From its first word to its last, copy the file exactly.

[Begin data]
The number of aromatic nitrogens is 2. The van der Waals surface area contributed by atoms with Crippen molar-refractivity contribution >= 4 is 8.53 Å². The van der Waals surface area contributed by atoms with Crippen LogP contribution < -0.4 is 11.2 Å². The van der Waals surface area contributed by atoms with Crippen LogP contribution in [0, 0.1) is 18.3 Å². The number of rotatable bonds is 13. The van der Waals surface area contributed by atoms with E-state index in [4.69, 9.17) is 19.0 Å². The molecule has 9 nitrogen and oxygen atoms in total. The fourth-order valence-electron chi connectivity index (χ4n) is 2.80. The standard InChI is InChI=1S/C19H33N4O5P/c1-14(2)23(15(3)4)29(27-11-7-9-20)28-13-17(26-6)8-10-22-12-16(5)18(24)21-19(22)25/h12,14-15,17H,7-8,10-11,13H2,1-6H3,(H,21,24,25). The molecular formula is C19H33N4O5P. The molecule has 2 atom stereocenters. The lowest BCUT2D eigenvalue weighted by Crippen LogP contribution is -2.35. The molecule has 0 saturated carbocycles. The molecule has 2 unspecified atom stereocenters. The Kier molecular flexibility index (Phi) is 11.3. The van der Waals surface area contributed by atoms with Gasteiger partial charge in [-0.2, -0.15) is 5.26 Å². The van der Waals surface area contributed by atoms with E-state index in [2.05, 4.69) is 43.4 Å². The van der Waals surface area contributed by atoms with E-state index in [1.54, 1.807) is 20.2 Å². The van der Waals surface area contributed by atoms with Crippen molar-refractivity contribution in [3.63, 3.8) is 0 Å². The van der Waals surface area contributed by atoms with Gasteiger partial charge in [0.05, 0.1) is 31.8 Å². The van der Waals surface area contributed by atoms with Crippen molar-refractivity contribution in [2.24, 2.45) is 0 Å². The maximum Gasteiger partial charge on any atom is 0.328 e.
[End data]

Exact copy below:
The number of aromatic nitrogens is 2. The van der Waals surface area contributed by atoms with Crippen molar-refractivity contribution >= 4 is 8.53 Å². The van der Waals surface area contributed by atoms with Crippen LogP contribution < -0.4 is 11.2 Å². The van der Waals surface area contributed by atoms with Crippen LogP contribution in [0, 0.1) is 18.3 Å². The number of rotatable bonds is 13. The van der Waals surface area contributed by atoms with E-state index in [4.69, 9.17) is 19.0 Å². The molecule has 9 nitrogen and oxygen atoms in total. The fourth-order valence-electron chi connectivity index (χ4n) is 2.80. The standard InChI is InChI=1S/C19H33N4O5P/c1-14(2)23(15(3)4)29(27-11-7-9-20)28-13-17(26-6)8-10-22-12-16(5)18(24)21-19(22)25/h12,14-15,17H,7-8,10-11,13H2,1-6H3,(H,21,24,25). The molecular formula is C19H33N4O5P. The molecule has 2 atom stereocenters. The lowest BCUT2D eigenvalue weighted by Crippen LogP contribution is -2.35. The molecule has 0 saturated carbocycles. The molecule has 2 unspecified atom stereocenters. The Kier molecular flexibility index (Phi) is 11.3. The van der Waals surface area contributed by atoms with Gasteiger partial charge in [-0.2, -0.15) is 5.26 Å². The van der Waals surface area contributed by atoms with E-state index in [2.05, 4.69) is 43.4 Å². The van der Waals surface area contributed by atoms with E-state index in [1.54, 1.807) is 20.2 Å². The van der Waals surface area contributed by atoms with Crippen molar-refractivity contribution in [3.63, 3.8) is 0 Å². The van der Waals surface area contributed by atoms with Gasteiger partial charge in [0.05, 0.1) is 31.8 Å². The van der Waals surface area contributed by atoms with Crippen molar-refractivity contribution in [2.24, 2.45) is 0 Å². The maximum Gasteiger partial charge on any atom is 0.328 e.